It was a delicacy among the Romans, and later the Jews, a substitute for the pig that helped their Christian neighbors survive the Middle Ages. To French food writer Charles Gerard, foie gras--the swollen liver of a deliberately overfed goose or duck--was "the supreme fruit of gastronomy." Seared and doused with a port-wine reduction, or baked with truffles into a terrine, it is the key to the restaurant industry's holy grail: the $20 appetizer. But to animal-rights activists, it's fur on a plate, an outrageous flaunting of humanity's dominion over other species, and at the same time a wedge issue that can usefully be wielded against the entire meat industry. Which is why, within an hour of Cardinal Ratzinger's elevation last week, an exultant e-mail went out from Bruce Friedrich, director of vegan campaigns for People for the Ethical Treatment of Animals, calling media attention to the new pope's views on animal husbandry. In a 2002 interview, Ratzinger opined that "degrading living creatures to a commodity," specifically by force-feeding geese and confining chickens in crowded factory-farm cages, seems "to contradict the relationship of mutuality that comes across in the Bible." So perhaps monsieur would prefer to substitute the poached leeks?

That's the hope of celebrity chef Charlie Trotter, who inadvertently helped fuel the debate when he acknowledged to the Chicago Tribune that he had stopped serving foie gras at his eponymous restaurant in 2002--one year after he published recipes for foie gras beignets, foie gras custard and foie gras ice cream in his "Meat & Game" cookbook. "I can't really justify this," said Trotter, who came to his decision after seeing ducks force-fed grain through tubes inserted down their throats. But he continues to serve every other kind of cuddly creature in creation, a position that Chicago's other notable American-French chef, Rick Tramonto of Tru, called "a little hypocritical... Either you eat animals or you don't eat animals." In a comment Trotter now says he regrets, he suggested that Tramonto's liver could go on the menu instead.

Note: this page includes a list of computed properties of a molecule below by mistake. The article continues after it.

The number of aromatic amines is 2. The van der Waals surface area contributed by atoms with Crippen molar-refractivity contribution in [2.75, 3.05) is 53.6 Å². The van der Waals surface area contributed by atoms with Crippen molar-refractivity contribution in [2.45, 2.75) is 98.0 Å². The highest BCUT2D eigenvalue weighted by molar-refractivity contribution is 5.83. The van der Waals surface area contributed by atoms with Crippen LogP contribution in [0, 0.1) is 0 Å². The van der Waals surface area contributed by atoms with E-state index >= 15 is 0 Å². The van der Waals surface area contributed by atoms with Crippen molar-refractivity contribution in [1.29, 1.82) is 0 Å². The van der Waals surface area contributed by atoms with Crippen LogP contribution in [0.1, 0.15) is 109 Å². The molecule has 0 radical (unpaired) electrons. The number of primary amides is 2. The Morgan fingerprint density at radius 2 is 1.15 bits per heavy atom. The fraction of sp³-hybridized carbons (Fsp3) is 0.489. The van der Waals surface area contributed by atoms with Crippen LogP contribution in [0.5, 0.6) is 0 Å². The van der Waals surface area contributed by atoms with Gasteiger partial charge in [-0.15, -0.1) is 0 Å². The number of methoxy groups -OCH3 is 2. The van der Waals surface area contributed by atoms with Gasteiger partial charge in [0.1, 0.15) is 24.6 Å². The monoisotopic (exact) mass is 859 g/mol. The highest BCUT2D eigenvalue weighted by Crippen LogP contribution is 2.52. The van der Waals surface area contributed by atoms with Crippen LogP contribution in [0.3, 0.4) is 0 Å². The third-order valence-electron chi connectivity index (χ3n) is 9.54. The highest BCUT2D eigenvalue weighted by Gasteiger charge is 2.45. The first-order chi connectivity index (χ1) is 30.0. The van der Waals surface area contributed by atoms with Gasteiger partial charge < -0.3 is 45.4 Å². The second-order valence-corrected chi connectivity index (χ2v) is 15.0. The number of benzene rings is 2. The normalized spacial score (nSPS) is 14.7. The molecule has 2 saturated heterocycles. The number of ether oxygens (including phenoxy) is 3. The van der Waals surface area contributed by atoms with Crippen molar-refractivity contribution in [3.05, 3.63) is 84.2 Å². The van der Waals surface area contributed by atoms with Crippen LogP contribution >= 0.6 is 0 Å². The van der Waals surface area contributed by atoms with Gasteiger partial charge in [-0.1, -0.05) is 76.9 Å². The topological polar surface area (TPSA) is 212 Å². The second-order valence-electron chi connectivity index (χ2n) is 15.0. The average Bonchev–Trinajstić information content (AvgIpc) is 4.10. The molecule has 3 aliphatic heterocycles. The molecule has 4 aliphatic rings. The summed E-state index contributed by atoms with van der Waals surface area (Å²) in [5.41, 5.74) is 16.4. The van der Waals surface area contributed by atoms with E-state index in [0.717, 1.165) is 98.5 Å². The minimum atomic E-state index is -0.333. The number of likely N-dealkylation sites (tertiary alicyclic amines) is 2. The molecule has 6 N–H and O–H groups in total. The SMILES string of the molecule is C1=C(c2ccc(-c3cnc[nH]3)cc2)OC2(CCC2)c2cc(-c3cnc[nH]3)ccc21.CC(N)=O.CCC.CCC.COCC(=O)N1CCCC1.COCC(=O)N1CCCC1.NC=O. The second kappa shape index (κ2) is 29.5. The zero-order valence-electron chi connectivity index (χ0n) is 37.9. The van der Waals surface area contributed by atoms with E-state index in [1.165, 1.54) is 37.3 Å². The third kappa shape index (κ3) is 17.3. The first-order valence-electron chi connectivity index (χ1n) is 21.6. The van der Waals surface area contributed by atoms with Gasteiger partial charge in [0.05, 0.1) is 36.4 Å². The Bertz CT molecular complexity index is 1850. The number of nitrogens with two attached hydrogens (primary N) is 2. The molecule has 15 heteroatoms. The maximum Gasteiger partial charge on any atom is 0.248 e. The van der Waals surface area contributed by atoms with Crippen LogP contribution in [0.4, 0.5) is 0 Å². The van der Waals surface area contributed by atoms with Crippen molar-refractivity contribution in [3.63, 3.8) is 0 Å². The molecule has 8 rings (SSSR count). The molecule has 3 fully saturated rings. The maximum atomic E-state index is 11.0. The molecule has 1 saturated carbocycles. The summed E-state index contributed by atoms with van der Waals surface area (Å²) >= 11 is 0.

But that threat is nothing compared with what happened to Laurent Manrique of Aqua, in San Francisco; a specialty-food shop he co-owned was vandalized just before it was to open, and he was sent a video, purportedly from anti-foie gras activists, of him eating dinner at home with his family. Legislative efforts to ban the product are showing success. California, one of two states where ducks are raised for foie gras, has banned its production and sale, effective in 2012. The legislature in New York is considering a bill that would phase out production, although it would not outlaw, for instance, chef Kerry Heffernan's $17 dish of seared foie gras with vanilla roasted pears and sauternes coulis (left) at Eleven Madison Park. "That will come later!" promises Friedrich of PETA.

It's all a huge misunderstanding, in the view of Michael Ginor, an owner of Hudson Valley Foie Gras, the upstate New York farm that produces most of the estimated 420 tons (or 1.8 billion calories) of foie gras consumed in the United States annually. Force-feeding ducks with a tube "does sound atrocious," he admits, but he maintains that waterfowl, lacking the mammalian gag reflex, do not suffer from the process. "Foie gras is easy to attack: it's for the rich, it's unnecessary, it's vain. It can be seen as all those things. But it's been around for 5,000 years." And Charlie Trotter himself would be the last to deny how good it is. Its texture as meltingly soft as a chocolate truffle, its flavor a mouth-filling meatiness and sweetness that helps justify humanity's million-year struggle to the top of the food chain.

Unless, of course, madame would prefer the vegetable reduction on her asparagus instead?